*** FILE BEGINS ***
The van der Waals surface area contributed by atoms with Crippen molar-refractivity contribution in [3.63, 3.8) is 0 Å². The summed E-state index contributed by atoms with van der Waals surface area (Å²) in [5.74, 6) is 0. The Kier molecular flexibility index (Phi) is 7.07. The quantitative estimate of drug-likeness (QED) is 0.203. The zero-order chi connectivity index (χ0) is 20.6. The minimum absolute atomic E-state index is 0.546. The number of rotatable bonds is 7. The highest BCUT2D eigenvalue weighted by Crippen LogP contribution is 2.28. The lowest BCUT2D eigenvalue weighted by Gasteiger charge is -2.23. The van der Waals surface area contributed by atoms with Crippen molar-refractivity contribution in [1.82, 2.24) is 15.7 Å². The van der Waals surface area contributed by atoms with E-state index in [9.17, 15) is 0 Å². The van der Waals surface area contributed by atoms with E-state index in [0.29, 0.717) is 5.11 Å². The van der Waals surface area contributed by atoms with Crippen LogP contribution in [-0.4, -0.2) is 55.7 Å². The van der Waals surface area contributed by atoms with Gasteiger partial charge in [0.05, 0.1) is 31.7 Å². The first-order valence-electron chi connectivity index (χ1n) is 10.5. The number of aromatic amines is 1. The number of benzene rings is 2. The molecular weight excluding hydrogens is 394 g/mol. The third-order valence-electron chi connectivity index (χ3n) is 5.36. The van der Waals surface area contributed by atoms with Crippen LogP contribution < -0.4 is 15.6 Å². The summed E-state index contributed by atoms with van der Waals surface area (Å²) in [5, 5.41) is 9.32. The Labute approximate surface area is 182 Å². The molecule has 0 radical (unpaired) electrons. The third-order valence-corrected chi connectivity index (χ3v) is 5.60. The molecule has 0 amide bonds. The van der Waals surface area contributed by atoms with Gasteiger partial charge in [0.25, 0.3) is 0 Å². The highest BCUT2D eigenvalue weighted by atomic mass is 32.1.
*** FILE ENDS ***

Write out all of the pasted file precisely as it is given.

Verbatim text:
The van der Waals surface area contributed by atoms with Crippen molar-refractivity contribution in [3.63, 3.8) is 0 Å². The summed E-state index contributed by atoms with van der Waals surface area (Å²) in [5.74, 6) is 0. The Kier molecular flexibility index (Phi) is 7.07. The quantitative estimate of drug-likeness (QED) is 0.203. The zero-order chi connectivity index (χ0) is 20.6. The minimum absolute atomic E-state index is 0.546. The number of rotatable bonds is 7. The highest BCUT2D eigenvalue weighted by Crippen LogP contribution is 2.28. The lowest BCUT2D eigenvalue weighted by Gasteiger charge is -2.23. The van der Waals surface area contributed by atoms with Crippen molar-refractivity contribution in [1.82, 2.24) is 15.7 Å². The van der Waals surface area contributed by atoms with E-state index in [9.17, 15) is 0 Å². The van der Waals surface area contributed by atoms with E-state index in [0.29, 0.717) is 5.11 Å². The van der Waals surface area contributed by atoms with Crippen LogP contribution in [-0.4, -0.2) is 55.7 Å². The van der Waals surface area contributed by atoms with Gasteiger partial charge in [0.05, 0.1) is 31.7 Å². The first-order valence-electron chi connectivity index (χ1n) is 10.5. The number of aromatic amines is 1. The number of benzene rings is 2. The molecular weight excluding hydrogens is 394 g/mol. The third-order valence-electron chi connectivity index (χ3n) is 5.36. The van der Waals surface area contributed by atoms with Crippen LogP contribution < -0.4 is 15.6 Å². The summed E-state index contributed by atoms with van der Waals surface area (Å²) in [5, 5.41) is 9.32. The Labute approximate surface area is 182 Å². The molecule has 0 radical (unpaired) electrons. The third-order valence-corrected chi connectivity index (χ3v) is 5.60. The molecule has 0 amide bonds. The van der Waals surface area contributed by atoms with Gasteiger partial charge in [0.25, 0.3) is 0 Å². The highest BCUT2D eigenvalue weighted by atomic mass is 32.1.